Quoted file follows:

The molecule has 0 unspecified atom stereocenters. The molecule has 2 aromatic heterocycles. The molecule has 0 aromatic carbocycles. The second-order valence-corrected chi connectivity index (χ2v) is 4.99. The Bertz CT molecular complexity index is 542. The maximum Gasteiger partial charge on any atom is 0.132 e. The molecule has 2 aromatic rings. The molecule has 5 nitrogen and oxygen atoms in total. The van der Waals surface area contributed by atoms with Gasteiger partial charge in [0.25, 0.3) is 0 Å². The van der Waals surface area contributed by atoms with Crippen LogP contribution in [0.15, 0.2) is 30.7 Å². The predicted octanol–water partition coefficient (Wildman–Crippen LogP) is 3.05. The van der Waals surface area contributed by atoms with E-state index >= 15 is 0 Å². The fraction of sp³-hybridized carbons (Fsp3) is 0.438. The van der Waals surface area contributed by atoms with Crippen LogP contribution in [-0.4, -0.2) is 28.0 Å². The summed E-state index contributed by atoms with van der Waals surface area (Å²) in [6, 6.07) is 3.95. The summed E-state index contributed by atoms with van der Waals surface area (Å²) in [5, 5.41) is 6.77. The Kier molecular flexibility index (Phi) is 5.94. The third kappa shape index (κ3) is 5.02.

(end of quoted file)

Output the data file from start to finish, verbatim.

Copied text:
The molecule has 0 unspecified atom stereocenters. The molecule has 2 aromatic heterocycles. The molecule has 0 aromatic carbocycles. The second-order valence-corrected chi connectivity index (χ2v) is 4.99. The Bertz CT molecular complexity index is 542. The maximum Gasteiger partial charge on any atom is 0.132 e. The molecule has 2 aromatic rings. The molecule has 5 nitrogen and oxygen atoms in total. The van der Waals surface area contributed by atoms with Gasteiger partial charge in [0.25, 0.3) is 0 Å². The van der Waals surface area contributed by atoms with Crippen LogP contribution in [0.15, 0.2) is 30.7 Å². The predicted octanol–water partition coefficient (Wildman–Crippen LogP) is 3.05. The van der Waals surface area contributed by atoms with E-state index >= 15 is 0 Å². The fraction of sp³-hybridized carbons (Fsp3) is 0.438. The van der Waals surface area contributed by atoms with Crippen LogP contribution in [-0.4, -0.2) is 28.0 Å². The summed E-state index contributed by atoms with van der Waals surface area (Å²) in [6, 6.07) is 3.95. The summed E-state index contributed by atoms with van der Waals surface area (Å²) in [5, 5.41) is 6.77. The Kier molecular flexibility index (Phi) is 5.94. The third kappa shape index (κ3) is 5.02.